Every spring a Robin tries to build a nest in our deck umbrella. As soon as I spot the behavior, I take the nest down and feel like a real creep.
This year, they were relentless. If I took down the twigs and sticks, they would just come back. If I closed up the umbrella, they started building on the chairs! Finally I gave up.
I now have a robin's nest on my deck. Matilda is very busy sitting on her eggs, however, I can't go outside! Luckily we have a week of rain forecast and we will be going away for the weekend. I am hoping that we have babies when we get home.
I have lots of trees in my yard and every year I accidentally come upon at least 3 or 4 nests in the spruce trees. I get all excited watching the eggs or the babies, then have my heart break when either the eggs or the babies are gone. We have lots of snakes, squirrels, foxes, etc around here.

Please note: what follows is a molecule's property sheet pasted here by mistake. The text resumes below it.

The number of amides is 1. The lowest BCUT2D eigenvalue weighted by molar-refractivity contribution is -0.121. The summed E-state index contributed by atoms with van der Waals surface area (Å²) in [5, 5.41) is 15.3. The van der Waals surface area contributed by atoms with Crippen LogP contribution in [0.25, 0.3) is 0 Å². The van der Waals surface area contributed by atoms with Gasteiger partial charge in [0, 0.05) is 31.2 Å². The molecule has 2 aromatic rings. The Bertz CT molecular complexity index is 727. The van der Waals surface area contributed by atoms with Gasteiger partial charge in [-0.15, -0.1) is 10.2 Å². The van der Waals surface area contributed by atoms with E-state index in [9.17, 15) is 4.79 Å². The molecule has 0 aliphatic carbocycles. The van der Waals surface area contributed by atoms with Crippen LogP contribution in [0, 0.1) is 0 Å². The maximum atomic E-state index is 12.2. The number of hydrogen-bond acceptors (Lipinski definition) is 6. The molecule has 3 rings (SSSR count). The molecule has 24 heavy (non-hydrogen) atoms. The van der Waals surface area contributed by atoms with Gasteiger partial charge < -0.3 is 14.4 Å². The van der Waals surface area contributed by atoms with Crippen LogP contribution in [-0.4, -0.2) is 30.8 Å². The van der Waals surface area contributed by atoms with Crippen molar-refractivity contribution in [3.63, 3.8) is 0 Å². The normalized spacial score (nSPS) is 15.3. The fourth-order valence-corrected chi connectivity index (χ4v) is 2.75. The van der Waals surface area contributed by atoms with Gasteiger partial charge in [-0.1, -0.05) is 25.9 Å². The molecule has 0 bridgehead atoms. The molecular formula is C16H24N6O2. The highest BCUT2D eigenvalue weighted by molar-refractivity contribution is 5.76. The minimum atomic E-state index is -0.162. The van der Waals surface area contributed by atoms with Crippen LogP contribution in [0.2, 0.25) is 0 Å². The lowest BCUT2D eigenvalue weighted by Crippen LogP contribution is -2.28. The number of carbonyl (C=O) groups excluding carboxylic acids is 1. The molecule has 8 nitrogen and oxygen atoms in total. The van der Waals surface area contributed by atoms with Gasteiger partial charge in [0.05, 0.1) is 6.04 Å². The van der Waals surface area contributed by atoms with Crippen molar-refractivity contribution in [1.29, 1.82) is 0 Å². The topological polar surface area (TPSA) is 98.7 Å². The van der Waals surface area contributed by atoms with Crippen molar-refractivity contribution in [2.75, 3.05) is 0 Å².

I think Matilda's babies will have the best chance of survival in the umbrella on my deck. However I can't have this behavior continue. I really do enjoy sitting out there in the spring and summer.
Last year I stuffed balloons up there and I have also tried aluminum foil. Is there anything I can do to deter the nest building on my deck? I really do love the birds, but they don't pay rent!
A robin has built a nest on top of my daughter's front porch light. It's up too high for them to see inside the nest, but the robin is dive-bombing at everyone who goes in and out of their front door!
There's a deep red-breasted male who gets very upset when mama bird does, and he paces back and forth in the grass. He is absolutely beautiful, and he seems to be a very attentive expectant father.